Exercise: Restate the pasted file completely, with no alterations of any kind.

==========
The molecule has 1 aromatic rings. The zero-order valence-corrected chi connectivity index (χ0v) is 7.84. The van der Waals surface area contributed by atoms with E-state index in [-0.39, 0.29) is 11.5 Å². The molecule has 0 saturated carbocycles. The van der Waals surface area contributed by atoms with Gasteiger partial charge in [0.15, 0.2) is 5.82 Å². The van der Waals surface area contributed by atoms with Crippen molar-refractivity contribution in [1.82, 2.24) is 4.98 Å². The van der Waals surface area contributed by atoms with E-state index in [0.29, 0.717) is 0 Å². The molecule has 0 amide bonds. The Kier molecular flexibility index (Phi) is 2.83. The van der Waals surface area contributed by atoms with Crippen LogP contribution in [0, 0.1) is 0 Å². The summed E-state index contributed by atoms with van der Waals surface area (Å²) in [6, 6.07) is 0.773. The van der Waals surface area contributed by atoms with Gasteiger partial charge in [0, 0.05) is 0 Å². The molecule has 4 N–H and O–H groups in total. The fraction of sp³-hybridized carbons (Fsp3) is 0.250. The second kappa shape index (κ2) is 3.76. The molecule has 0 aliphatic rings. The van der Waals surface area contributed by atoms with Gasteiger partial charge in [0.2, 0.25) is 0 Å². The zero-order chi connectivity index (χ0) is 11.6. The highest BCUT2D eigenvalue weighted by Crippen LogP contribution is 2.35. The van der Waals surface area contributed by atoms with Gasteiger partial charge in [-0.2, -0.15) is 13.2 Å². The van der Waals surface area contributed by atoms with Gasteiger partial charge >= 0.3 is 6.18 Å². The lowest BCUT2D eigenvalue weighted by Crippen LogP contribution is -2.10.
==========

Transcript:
The molecule has 1 aromatic rings. The zero-order valence-corrected chi connectivity index (χ0v) is 7.84. The van der Waals surface area contributed by atoms with E-state index in [-0.39, 0.29) is 11.5 Å². The molecule has 0 saturated carbocycles. The van der Waals surface area contributed by atoms with Gasteiger partial charge in [0.15, 0.2) is 5.82 Å². The van der Waals surface area contributed by atoms with Crippen molar-refractivity contribution in [1.82, 2.24) is 4.98 Å². The van der Waals surface area contributed by atoms with E-state index in [0.29, 0.717) is 0 Å². The molecule has 0 amide bonds. The Kier molecular flexibility index (Phi) is 2.83. The van der Waals surface area contributed by atoms with Crippen LogP contribution in [0, 0.1) is 0 Å². The summed E-state index contributed by atoms with van der Waals surface area (Å²) in [6, 6.07) is 0.773. The van der Waals surface area contributed by atoms with Gasteiger partial charge in [0, 0.05) is 0 Å². The molecule has 4 N–H and O–H groups in total. The fraction of sp³-hybridized carbons (Fsp3) is 0.250. The second kappa shape index (κ2) is 3.76. The molecule has 0 aliphatic rings. The van der Waals surface area contributed by atoms with Gasteiger partial charge in [0.2, 0.25) is 0 Å². The zero-order chi connectivity index (χ0) is 11.6. The highest BCUT2D eigenvalue weighted by Crippen LogP contribution is 2.35. The van der Waals surface area contributed by atoms with Gasteiger partial charge in [-0.2, -0.15) is 13.2 Å². The van der Waals surface area contributed by atoms with Gasteiger partial charge >= 0.3 is 6.18 Å². The lowest BCUT2D eigenvalue weighted by Crippen LogP contribution is -2.10.